12. Laura A. H. Elliott
    Apr 24, 2013 @ 00:02:57

    Great post! Thanks for sharing. I love the Bradbury quote. Another quote I enjoy is “Follow your bliss” –Joseph Campbell. Sometimes love doesn’t need a reason other than the fact you can’t imagine life without it 🙂 Passion is like a great love.


  13. Lyn
    Apr 24, 2013 @ 00:09:27

    Great post Mike. It’s hard to explain to someone why you write. If they’ve never written anything, there’s no hope of them understanding. I guess the only way to get them to understand is to relate your writing to something they’re passionate about and ask them whey they to a certain thing, be it gardening, cooking, painting or some other creative pursuit. Personally, I write because I can’t not write.


    • The Eye-Dancers
      Apr 24, 2013 @ 17:05:42

      That’s a great point, Lyn–trying to compare the need to write to something else–some other thing the other person feels a passion for. That is the only way they can begin to relate . . .


  14. mummyshymz
    Apr 24, 2013 @ 08:04:44

    I can feel your passion for writing. Perhaps that (plus your talent) is why I enjoy your posts so much 🙂


  15. araneus1
    Apr 24, 2013 @ 09:37:55

    someone asked me the same question today and I’m afraid that my answer was less than what I hoped it would be.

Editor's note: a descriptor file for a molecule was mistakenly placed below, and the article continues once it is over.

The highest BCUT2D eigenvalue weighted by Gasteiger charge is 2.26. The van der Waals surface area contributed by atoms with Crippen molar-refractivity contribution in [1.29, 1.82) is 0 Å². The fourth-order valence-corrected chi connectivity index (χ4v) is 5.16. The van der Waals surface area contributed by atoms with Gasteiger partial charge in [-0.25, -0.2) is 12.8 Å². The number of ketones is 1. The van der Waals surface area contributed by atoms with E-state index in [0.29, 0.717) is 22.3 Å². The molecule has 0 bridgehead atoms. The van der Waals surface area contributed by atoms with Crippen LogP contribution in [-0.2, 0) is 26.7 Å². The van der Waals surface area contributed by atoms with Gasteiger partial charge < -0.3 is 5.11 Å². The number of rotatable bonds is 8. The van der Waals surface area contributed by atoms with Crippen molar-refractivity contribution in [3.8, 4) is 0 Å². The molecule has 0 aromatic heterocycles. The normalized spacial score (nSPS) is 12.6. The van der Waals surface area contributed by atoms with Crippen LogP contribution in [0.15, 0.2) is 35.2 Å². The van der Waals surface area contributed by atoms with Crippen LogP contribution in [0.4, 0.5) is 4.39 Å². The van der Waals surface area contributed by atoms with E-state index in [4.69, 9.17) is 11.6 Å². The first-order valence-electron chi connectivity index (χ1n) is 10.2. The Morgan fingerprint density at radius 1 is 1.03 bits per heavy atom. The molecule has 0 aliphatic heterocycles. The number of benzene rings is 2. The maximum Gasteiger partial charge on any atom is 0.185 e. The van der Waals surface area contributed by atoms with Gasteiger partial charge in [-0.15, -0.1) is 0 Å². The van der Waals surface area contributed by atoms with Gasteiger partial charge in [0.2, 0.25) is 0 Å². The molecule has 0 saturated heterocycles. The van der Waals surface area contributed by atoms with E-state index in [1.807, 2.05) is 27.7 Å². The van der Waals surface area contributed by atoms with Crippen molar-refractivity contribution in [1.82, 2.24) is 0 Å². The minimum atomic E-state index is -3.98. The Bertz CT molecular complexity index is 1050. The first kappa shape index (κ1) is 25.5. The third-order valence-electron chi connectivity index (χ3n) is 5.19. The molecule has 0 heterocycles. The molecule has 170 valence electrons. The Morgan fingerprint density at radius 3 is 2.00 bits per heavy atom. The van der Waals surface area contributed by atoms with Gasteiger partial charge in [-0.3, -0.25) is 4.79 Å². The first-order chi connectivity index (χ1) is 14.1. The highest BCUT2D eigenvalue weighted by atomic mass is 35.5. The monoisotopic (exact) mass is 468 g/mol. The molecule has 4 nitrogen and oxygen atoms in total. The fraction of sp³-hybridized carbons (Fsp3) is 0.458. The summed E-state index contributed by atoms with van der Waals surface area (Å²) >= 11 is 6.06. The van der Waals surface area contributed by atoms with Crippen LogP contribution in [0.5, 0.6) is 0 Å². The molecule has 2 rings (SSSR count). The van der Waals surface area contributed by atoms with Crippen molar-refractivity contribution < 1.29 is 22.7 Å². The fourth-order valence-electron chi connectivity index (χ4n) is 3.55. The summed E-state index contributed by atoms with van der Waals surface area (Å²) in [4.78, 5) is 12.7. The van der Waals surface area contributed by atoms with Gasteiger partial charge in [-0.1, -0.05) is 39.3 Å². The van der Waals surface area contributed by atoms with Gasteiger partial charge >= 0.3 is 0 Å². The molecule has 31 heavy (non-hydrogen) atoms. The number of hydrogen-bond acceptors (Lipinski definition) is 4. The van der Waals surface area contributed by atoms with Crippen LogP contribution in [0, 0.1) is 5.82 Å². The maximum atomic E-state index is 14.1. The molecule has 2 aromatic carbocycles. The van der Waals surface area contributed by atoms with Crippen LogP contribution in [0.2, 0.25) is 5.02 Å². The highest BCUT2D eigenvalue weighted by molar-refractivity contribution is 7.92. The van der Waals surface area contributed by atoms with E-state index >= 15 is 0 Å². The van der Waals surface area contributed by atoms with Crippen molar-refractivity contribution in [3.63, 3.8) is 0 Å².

16. words4jp
    Apr 24, 2013 @ 12:54:17

    Great post – asking people why they do what they do is such a simple question and one would think the answer could be quick and to the point. but it is not:)
    i believe you answered it perfectly!



  17. FreeRangeCow
    Apr 24, 2013 @ 18:11:31

    Sometimes we write just because we have to…to feel better. ;oD


  18. Carol Wuenschell
    Apr 24, 2013 @ 18:26:57

    I have one word for you: Yes.


  19. blondecyclone
    Apr 24, 2013 @ 20:34:21

    Persactly! I was born with stories and cannot imagine being anything else without first being a writer. Loved this post 🙂 Thanks.


  20. lolarugula
    Apr 25, 2013 @ 00:49:51

    I, for one, am very glad you write! 🙂


  21. likeitiz
    Apr 25, 2013 @ 05:17:28

    Yes, it is so exhilarating when your ideas just flow, like a rhythmic breeze. You said it so aptly: you just have to write what you love and then love what you write.


    • The Eye-Dancers
      Apr 25, 2013 @ 15:26:26

      Very true–without the passion and feeling in your writing, it just becomes a chore like anything else. You have to write about the things you care deeply about. Thanks for your comments!:)


  22. Fashion Mayann
    Apr 25, 2013 @ 06:32:20

    Really inspiring, I adore your ending “It’s something I have to do” …


  23. joseyphina
    Apr 25, 2013 @ 23:59:28